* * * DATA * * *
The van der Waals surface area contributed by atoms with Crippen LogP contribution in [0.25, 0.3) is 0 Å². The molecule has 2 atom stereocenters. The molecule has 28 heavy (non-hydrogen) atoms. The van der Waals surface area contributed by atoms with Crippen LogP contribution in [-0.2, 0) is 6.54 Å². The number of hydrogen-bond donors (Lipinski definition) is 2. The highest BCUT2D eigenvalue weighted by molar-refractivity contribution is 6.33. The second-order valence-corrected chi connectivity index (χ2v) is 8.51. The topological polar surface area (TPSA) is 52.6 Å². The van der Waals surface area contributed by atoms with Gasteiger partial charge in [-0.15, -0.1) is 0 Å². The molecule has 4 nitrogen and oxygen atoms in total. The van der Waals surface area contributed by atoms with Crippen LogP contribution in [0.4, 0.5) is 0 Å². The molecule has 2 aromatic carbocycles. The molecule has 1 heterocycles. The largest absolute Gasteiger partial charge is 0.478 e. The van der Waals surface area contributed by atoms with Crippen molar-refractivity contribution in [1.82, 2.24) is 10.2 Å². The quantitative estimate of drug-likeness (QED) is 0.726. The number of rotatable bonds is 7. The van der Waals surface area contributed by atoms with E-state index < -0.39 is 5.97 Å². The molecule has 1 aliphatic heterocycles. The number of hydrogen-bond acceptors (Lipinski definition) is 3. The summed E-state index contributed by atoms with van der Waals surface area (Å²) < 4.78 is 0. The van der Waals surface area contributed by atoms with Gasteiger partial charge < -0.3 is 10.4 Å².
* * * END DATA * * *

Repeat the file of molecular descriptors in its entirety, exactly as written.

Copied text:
The van der Waals surface area contributed by atoms with Crippen LogP contribution in [0.25, 0.3) is 0 Å². The molecule has 2 atom stereocenters. The molecule has 28 heavy (non-hydrogen) atoms. The van der Waals surface area contributed by atoms with Crippen LogP contribution in [-0.2, 0) is 6.54 Å². The number of hydrogen-bond donors (Lipinski definition) is 2. The highest BCUT2D eigenvalue weighted by molar-refractivity contribution is 6.33. The second-order valence-corrected chi connectivity index (χ2v) is 8.51. The topological polar surface area (TPSA) is 52.6 Å². The van der Waals surface area contributed by atoms with Gasteiger partial charge in [-0.15, -0.1) is 0 Å². The molecule has 4 nitrogen and oxygen atoms in total. The van der Waals surface area contributed by atoms with Crippen LogP contribution in [0.4, 0.5) is 0 Å². The molecule has 2 aromatic carbocycles. The molecule has 1 heterocycles. The largest absolute Gasteiger partial charge is 0.478 e. The van der Waals surface area contributed by atoms with Crippen molar-refractivity contribution in [1.82, 2.24) is 10.2 Å². The quantitative estimate of drug-likeness (QED) is 0.726. The number of rotatable bonds is 7. The van der Waals surface area contributed by atoms with E-state index < -0.39 is 5.97 Å². The molecule has 1 aliphatic heterocycles. The number of hydrogen-bond acceptors (Lipinski definition) is 3. The summed E-state index contributed by atoms with van der Waals surface area (Å²) < 4.78 is 0. The van der Waals surface area contributed by atoms with Gasteiger partial charge < -0.3 is 10.4 Å².